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U.S. OK with early French withdrawal from Afghanistan
Question of the Day
The State Department raised no resistance Friday to France's announcement to pull its troops from Afghanistan in 2013, a year ahead of schedule.
The move was not abrupt and been coordinated with NATO, the Afghan government and the United States, a State Department spokeswoman said.
"What we are gratified by is that this was not precipitous," Victoria Nuland said.
President Nicholas Sarkozy's announcement signals an acceleration of the gradual drawdown of international forces in Afghanistan that the Obama administration had hoped to see unfold through the end of 2014.
Mr. Sarkozy made the announcement Friday after meetings in Paris with Afghan President Hamid Karzai.
The French leader faces a tough re-election bid this spring, and might seek to appease voters whose call for a troop pullout escalated last week after four French soldiers were killed in eastern Afghanistan.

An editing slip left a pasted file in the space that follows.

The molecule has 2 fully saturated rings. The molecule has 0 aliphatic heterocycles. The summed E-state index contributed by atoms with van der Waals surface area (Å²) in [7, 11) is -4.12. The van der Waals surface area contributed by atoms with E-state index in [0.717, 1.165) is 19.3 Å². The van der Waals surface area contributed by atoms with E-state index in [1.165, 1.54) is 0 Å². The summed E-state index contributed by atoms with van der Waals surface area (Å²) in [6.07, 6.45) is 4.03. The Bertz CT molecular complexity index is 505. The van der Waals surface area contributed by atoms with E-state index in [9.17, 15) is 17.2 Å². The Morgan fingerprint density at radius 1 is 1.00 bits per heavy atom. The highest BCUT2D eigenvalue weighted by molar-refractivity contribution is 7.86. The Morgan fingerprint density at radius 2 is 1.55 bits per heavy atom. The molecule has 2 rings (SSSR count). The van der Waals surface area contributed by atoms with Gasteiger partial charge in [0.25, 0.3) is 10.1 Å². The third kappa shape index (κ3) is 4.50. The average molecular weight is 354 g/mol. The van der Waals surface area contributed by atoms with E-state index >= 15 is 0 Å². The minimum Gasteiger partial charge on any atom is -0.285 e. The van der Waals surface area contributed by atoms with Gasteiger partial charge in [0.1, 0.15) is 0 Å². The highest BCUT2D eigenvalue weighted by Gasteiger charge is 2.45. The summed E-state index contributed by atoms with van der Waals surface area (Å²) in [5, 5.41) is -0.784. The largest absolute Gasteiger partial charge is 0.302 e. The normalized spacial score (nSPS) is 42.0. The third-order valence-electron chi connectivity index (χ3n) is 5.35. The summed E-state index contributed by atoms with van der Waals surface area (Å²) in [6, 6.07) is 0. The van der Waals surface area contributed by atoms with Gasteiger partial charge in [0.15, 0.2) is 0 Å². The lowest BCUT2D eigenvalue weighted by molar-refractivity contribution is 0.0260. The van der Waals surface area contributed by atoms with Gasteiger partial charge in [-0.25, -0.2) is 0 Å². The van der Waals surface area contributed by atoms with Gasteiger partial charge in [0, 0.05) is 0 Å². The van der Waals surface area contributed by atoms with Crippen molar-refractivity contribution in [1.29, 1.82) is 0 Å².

Ms. Nuland said Mr. Sarkozy's move "was a national decision of France" and conforms to the agreement that nations with troops in NATO's force in Afghanistan made to transfer authority to Afghan authorities by 2014.
"Each country, you will see as we go through this between now and 2014, will be making national decisions," she said. "But they're also making them in consultation with the rest of the [NATO] partners and with the Afghans."
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About the Author
Guy Taylor is the National Security Team Leader at The Washington Times, overseeing the paper’s State Department, Pentagon and intelligence community coverage. He’s also a frequent guest on The McLaughlin Group and C-SPAN.
His series on political, economic and security developments in Mexico won a 2012 Virginia Press Association award.
Prior to rejoining The Times in 2011, his work was ...
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